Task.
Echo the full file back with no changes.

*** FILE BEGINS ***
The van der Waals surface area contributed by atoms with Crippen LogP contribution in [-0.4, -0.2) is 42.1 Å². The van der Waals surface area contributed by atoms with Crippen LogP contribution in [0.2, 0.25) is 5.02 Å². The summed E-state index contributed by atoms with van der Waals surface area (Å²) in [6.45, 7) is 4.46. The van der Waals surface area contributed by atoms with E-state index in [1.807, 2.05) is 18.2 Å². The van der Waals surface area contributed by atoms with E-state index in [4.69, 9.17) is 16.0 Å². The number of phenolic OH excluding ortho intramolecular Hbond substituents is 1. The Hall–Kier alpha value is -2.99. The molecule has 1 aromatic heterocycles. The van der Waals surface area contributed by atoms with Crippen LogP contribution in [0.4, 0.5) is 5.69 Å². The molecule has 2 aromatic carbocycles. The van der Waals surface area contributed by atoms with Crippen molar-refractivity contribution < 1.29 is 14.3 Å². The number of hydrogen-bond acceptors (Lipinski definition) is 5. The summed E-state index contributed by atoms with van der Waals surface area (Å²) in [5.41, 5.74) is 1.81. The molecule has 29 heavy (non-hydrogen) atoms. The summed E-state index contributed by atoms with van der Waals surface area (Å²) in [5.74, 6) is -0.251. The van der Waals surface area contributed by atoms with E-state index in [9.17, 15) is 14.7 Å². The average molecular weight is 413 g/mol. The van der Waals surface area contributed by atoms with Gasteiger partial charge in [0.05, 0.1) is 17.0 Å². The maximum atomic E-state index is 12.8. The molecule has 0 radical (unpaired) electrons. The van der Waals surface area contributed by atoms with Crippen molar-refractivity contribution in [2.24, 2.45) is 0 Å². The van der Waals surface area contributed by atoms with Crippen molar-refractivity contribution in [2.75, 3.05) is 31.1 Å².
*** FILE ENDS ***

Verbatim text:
The van der Waals surface area contributed by atoms with Crippen LogP contribution in [-0.4, -0.2) is 42.1 Å². The van der Waals surface area contributed by atoms with Crippen LogP contribution in [0.2, 0.25) is 5.02 Å². The summed E-state index contributed by atoms with van der Waals surface area (Å²) in [6.45, 7) is 4.46. The van der Waals surface area contributed by atoms with E-state index in [1.807, 2.05) is 18.2 Å². The van der Waals surface area contributed by atoms with E-state index in [4.69, 9.17) is 16.0 Å². The number of phenolic OH excluding ortho intramolecular Hbond substituents is 1. The Hall–Kier alpha value is -2.99. The molecule has 1 aromatic heterocycles. The van der Waals surface area contributed by atoms with Crippen LogP contribution in [0.4, 0.5) is 5.69 Å². The molecule has 2 aromatic carbocycles. The van der Waals surface area contributed by atoms with Crippen molar-refractivity contribution < 1.29 is 14.3 Å². The number of hydrogen-bond acceptors (Lipinski definition) is 5. The summed E-state index contributed by atoms with van der Waals surface area (Å²) in [5.41, 5.74) is 1.81. The molecule has 29 heavy (non-hydrogen) atoms. The summed E-state index contributed by atoms with van der Waals surface area (Å²) in [5.74, 6) is -0.251. The van der Waals surface area contributed by atoms with E-state index in [9.17, 15) is 14.7 Å². The average molecular weight is 413 g/mol. The van der Waals surface area contributed by atoms with Gasteiger partial charge in [0.05, 0.1) is 17.0 Å². The maximum atomic E-state index is 12.8. The molecule has 0 radical (unpaired) electrons. The van der Waals surface area contributed by atoms with Crippen molar-refractivity contribution in [2.24, 2.45) is 0 Å². The van der Waals surface area contributed by atoms with Crippen molar-refractivity contribution in [2.75, 3.05) is 31.1 Å².